Win with Chocolate Milk
Daily Cow Tip
- Mrs. Anne Picket began operating Wisconsin’s first cheese factory in 1841 on the family farm near Lake Mills using milk from her neighbors' cows to produce butter and cheese. This continued until 1845, when the level of production and demand grew too large for her kitchen. By 1869, Wisconsin produced over 3 million pounds of cheese, and that number would more than quadruple within 10 years.The nation’s first dairy school was created at the University of Wisconsin-Madison in 1890, where it remains the country’s top Dairy Science Department.Several popular cheese varieties were invented in Wisconsin. Brick Cheese was invented in 1877 and named for its brick-like shape created when real bricks are used to press moisture from the cheese. And Colby Cheese was created in Colby, Wis. in 1885.Wisconsin has been a leader in dairying for more than a century and was officially named “America’s Dairyland” in 1930.National June Dairy Month began as National Milk Month in 1937 as a way to promote drinking milk. Wisconsin held its first June Dairy Month in 1939, expanding the celebration to include milk, cheese, butter and ice cream.Wisconsin dairies help to fuel our state economy at the rate of more than $50,000 per minute. These dollars support schools, roads and businesses in our local communities.Wisconsin dairy cows produce much more than just great milk – each cow generates more than $34,000 each year in economic activity. This means the average 250-cow dairy farm contributes more than $8.5 million each year to our state’s economy.Dairy is the largest segment of Wisconsin Agriculture, 19% of all agricultural jobs in Wisconsin are related to the dairy industry across 300 different careers.Wisconsin is currently home to 1.28 million dairy cows – that’s as many cows as there are Wisconsin school children!Wisconsin has more dairy cows per square mile than any other state.The average yearly milk production for a Wisconsin cow is 22,668 pounds (or 2,636 gallons). That’s more than 42,000 8-ounce glasses of milk from just one cow – enough for you to drink 115 glasses of milk every day for a year!It takes 12 pounds of milk to make one gallon of ice cream, 10 pounds of milk to make one pound of cheese, and 21.8 pounds of milk to make one pound of butter.Wisconsin cheesemakers produced a record-breaking 3.0 billion pounds of cheese in 2015; 127.5 million pounds more than 2014. If Wisconsin were a country, it would rank 4th in the world in terms of total cheese production, behind the U.S., France and Germany, and just ahead of Italy.Finding a favorite ice cream flavor in Wisconsin requires lots of sampling – there are more than 300 different flavors produced within the state.Wisconsin dairies help fuel our state economy at the rate of more than $82,000 per minute. In the time it takes you to drive the more than 400 miles between Superior and Pleasant Prairie, the dairy industry has generated more than $33 million dollars for the economy.Wisconsin dairies help fuel our state economy at the rate of more than $80,000 per minute. In the time it takes you to drive the more than 400 miles between Superior and Pleasant Prairie, the dairy industry has generated more than $33 million dollars for the economy.National June Dairy Month began as National Milk Month in 1937 to promote drinking milk. That same year, the average price of a new car was $760, gas cost $0.10 per gallon and milk was $0.50 per gallon.Wisconsin has been a leader in dairying for more than a century and was officially named “America’s Dairyland” in 1930. Ten years later, in 1940, it became the official license plate slogan.Colby cheese was created by John Steinwand, in Colby, Wisconsin in 1885, the same year the automobile was invented.Wisconsin has more dairy cows per square mile than any other state and produces more than 2 billion pounds of milk each month! That’s roughly the weight of 500,000 sedans.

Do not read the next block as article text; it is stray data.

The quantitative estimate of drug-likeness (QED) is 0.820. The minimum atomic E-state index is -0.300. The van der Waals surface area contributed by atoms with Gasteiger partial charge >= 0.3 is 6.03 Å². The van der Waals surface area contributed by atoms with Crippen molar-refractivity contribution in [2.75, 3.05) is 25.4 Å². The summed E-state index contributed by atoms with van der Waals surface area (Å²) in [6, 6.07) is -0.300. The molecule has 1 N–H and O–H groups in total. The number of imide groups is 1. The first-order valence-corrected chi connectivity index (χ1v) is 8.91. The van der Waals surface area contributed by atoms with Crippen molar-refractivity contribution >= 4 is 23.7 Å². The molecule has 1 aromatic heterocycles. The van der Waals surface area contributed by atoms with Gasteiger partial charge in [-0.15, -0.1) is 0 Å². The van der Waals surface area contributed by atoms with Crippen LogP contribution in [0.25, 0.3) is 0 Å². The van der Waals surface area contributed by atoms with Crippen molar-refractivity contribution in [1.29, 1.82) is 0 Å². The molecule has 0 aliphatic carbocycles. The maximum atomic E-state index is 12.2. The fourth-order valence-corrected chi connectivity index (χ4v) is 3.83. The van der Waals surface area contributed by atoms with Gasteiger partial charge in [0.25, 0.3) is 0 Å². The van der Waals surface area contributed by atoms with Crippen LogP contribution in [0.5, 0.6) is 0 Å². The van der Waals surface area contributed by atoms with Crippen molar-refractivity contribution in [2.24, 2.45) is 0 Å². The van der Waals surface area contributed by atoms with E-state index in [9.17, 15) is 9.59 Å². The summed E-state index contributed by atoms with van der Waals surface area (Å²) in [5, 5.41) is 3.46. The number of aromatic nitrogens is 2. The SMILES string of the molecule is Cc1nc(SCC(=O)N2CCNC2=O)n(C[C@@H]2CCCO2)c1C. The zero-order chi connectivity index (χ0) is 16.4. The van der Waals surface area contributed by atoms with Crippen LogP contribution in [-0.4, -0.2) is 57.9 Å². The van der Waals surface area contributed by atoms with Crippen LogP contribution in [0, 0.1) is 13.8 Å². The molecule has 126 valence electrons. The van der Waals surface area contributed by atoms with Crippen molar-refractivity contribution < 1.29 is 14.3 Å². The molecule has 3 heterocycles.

Tour of America's Dairyland Stage 11: June 27, 2010
Waukesha Carl Zach Cycling Classic
Stemper Nation Dominates Tour of America's Dairyland Final Stage